Austin Healthcare Worker Injuries
Healthcare workers are routinely exposed to conditions that put them at high risk of illness, disease and injury.
In fact, working in a hospital is more dangerous than manufacturing and construction occupations, and hospital workers suffer work-related injuries and illnesses at twice the rate of all other private-sector workers.
In March 2015, a nurse who contracted the Ebola virus on the job announced she would sue her employer, Texas Health Resources, because it failed to provide the equipment and training necessary to protect workers from the deadly illness. She alleged she has suffered from long-lasting health problems caused by Ebola.
Healthcare facilities need adequate training for staff, along with policies that promote a safe work environment. When administrators ignore those needs, they could be putting their employees at risk for injury. If you work for a nursing home, hospital or other healthcare provider and you were injured on the job, you might be entitled to compensation. Call us today for a free consultation, at (855) 414-1012.
Common Healthcare Worker Injuries
According to the Occupational Safety and Health Administration, in 2011, 253,700 hospital employees suffered work-related injuries and illnesses. Of injuries that necessitated days off work for recovery, 48 percent were the result of overexertion or a sudden change in posture, such as lifting, bending and reaching.
The Bureau of Labor Statistics reports that across all other industries, overexertion injures 38 out of 10,000 workers. In healthcare jobs, the rate per 10,000 workers is:
- 76, for hospital workers
- 132, for nursing home workers
- 238, for ambulance workers.
In many cases, injuries occur when a healthcare worker tries to assist or move a patient.
In nursing homes and residential facilities, where many patients may lack mobility, many workers have suffered from back injuries when trying to lift or move patients. Nursing homes should have policies that specify how to safely move patients, but those policies may be inadequate, or unknown to workers.
Patient lifting equipment could greatly reduce worker injuries, yet many hospitals and nursing homes may be reluctant to invest in equipment. Or, they may purchase mobile lifting devices, which some experts say are less effective – and less safe – than equipment that’s permanently affixed to the ceiling.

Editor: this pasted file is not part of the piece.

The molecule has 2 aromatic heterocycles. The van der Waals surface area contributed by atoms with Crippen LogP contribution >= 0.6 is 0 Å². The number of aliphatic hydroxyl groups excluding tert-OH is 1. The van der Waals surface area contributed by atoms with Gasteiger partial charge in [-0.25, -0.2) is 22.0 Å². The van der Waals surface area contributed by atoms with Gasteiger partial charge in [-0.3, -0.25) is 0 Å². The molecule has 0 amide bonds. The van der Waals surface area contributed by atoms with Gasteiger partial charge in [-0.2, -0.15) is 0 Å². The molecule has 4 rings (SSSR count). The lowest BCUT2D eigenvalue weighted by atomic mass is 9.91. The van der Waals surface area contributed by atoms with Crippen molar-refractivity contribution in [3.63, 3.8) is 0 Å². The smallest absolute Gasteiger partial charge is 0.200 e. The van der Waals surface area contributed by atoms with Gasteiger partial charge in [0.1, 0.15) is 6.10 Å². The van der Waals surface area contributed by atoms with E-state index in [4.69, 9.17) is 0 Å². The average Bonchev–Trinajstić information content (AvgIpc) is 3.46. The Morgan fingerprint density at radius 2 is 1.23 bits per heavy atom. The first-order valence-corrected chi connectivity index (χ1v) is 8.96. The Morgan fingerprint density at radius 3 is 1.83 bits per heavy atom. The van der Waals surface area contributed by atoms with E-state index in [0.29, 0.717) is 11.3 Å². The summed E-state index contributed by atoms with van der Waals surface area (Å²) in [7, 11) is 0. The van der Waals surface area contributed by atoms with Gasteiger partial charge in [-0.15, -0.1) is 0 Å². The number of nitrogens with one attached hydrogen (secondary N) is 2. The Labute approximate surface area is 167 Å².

Texas was the first state in the U.S. to institute a law about safe patient handling. Enacted in 2005, Section 256.001 of Texas Health and Safety Code allows nurses the right to refuse to be involved in patient handling or movement if they believe that activity could harm the patient or themselves. The law also requires hospitals and nursing homes to produce annual reports about risk management for patient lifting activities, and – in the event of remodeling or construction – to study the feasibility of incorporating patient lifting mechanisms in the new design.
In 2013, a man whose mother was a patient at Good Shepherd Medical Center, in Longview, pulled out a knife and began attacking people. A nurse who tried to protect patients died in the attack, and four other people were wounded.
The American Nurses Association advocates stronger laws to protect nurses and other healthcare workers from workplace violence. In an article about that issue, Texas received mention for its law enacted in 2013 that makes assaulting emergency department personnel a felony. Previously, the offense was a misdemeanor.
Protecting the Protectors
It’s unfortunate that the people who care so much about the well-being of others are at such high risk of job-related injury, illness, and violence. Hospitals and health care facilities should do what they can to improve conditions for workers, even when those protections come with a high cost.
If you work in the healthcare field and have been injured on the job, your first concern might be recovering quickly, so you can get back to work. But don’t forget to take care of yourself and protect your rights. You might be entitled to compensation, and your employer cannot terminate you for questioning its liability for your injuries.
Tell us about your personal injury case. For a no-cost consultation, fill out our contact form or call us today at (855) 414-1012.